Just go to the field in uniform. 11 was a big deal. Allen was then injured in that game, and Smith was put into action and nearly brought Washington to a victory. Three games later, Allen suffered an end-of-season injury and Smith became the starter, with Haskins replacing.
Washington has now taken the lead in the division from the Giants (who swept Washington). Perhaps more importantly, as is his way of life, Smith was a positive influence and mentor to Haskins.
Haskins, selected by the previous Washington regime in the first round of the 2019 draft, was choked up talking about the challenges he has been through this season.
« I’ve tried to be the best version of myself, stay at the facility longer, and prove to the coaches that I’m the type who can be reliable for this team, » said Haskins.
In that regard, sharing a team with Smith was a godsend. Smith taught Colin Kaepernick – and even taught the rookie quarterback the offense at Camp Alex, San Jose during the 2011 lockout – before losing his starting job to Kaepernick in the most frustrating way after a concussion.
In Kansas City, Smith taught Patrick Mahomes before losing his job to the glamorous young quarterback. At the Super Bowl in February, Mahomes was quickly responsible for helping Smith accelerate his growth and help him learn how to be a professional.
« I’m by no means a finished product, and having someone like Alex in the room with me is a great example, » said Haskins. “He comes to work every day with his hat on. He never grinds or complains and is someone I really look up to. He’s a great person to rely on. ”
Smith’s family could breathe a sigh of relief after learning that the injury was not classified as serious on Sunday. Last Monday night when his team pissed off the undefeated Steelers, Smith was studded and blood ran down his leg. His wife Elizabeth started freaking out until their 9-year-old son pointed out that the blood was coming from the father’s left leg, not the vulnerable right one.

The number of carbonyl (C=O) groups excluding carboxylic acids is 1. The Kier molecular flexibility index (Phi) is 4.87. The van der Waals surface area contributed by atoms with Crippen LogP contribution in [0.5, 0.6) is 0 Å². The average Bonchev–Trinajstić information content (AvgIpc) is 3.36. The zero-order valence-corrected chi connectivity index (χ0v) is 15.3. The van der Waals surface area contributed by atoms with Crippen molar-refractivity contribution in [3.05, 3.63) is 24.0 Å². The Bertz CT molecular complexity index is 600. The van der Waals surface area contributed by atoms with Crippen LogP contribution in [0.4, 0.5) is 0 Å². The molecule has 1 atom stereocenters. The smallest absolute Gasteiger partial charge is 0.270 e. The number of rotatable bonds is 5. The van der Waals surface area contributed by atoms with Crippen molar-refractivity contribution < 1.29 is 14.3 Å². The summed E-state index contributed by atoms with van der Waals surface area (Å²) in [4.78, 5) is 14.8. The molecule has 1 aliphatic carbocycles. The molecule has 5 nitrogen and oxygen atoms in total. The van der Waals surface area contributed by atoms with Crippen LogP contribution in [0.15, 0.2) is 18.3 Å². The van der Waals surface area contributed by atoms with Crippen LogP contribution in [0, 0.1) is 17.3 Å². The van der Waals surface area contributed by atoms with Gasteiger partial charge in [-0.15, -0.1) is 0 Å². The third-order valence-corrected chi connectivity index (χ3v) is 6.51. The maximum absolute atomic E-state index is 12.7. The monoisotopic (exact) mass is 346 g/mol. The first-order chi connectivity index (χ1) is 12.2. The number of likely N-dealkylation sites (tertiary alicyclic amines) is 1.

But even if the injury on Sunday is temporary, Smith knows better than anyone that his job as a starter can be ripped off at any time. This is what former head coach of the 49ers, Jim Harbaugh, did to him. He knew that when the Chiefs designed Mahomes.
Smith led 5 ½ teams to the playoffs over seven seasons (yes, he’ll get half from 2012, the season the 49ers went to the Super Bowl). . Now he could lead a third franchise into the playoffs.
Who knows what will happen next? Smith certainly didn’t. But he also knows that he will never take a moment of this career for granted.
Ann Killion was born in San Francisco and grew up in Marin County. She has been involved in sports in the Bay Area for more than a quarter of a century. Ann joined The Chronicle in 2012 as an award-winning columnist and veteran of 11 Olympic Games, multiple World Championships and the Tour de France. Ann has worked for the San Jose Mercury News, Los Angeles Times, and Sports Illustrated. She is a New York Times bestselling author and has co-authored Solo: A Memoir of Hope with soccer star Hope Solo, Throw Like A Girl with softball player Jennie Finch, and two medium-sized books on soccer. Champions of Women’s Soccer « and » Champions of Men’s Soccer « . She was named California Sports Journalist of the Year in 2014, 2017 and 2018. She has two children and lives in Mill Valley.
Washington Football Team, Alex Smith, San Francisco 49ers, American Football, Dwayne Haskins, Ron Rivera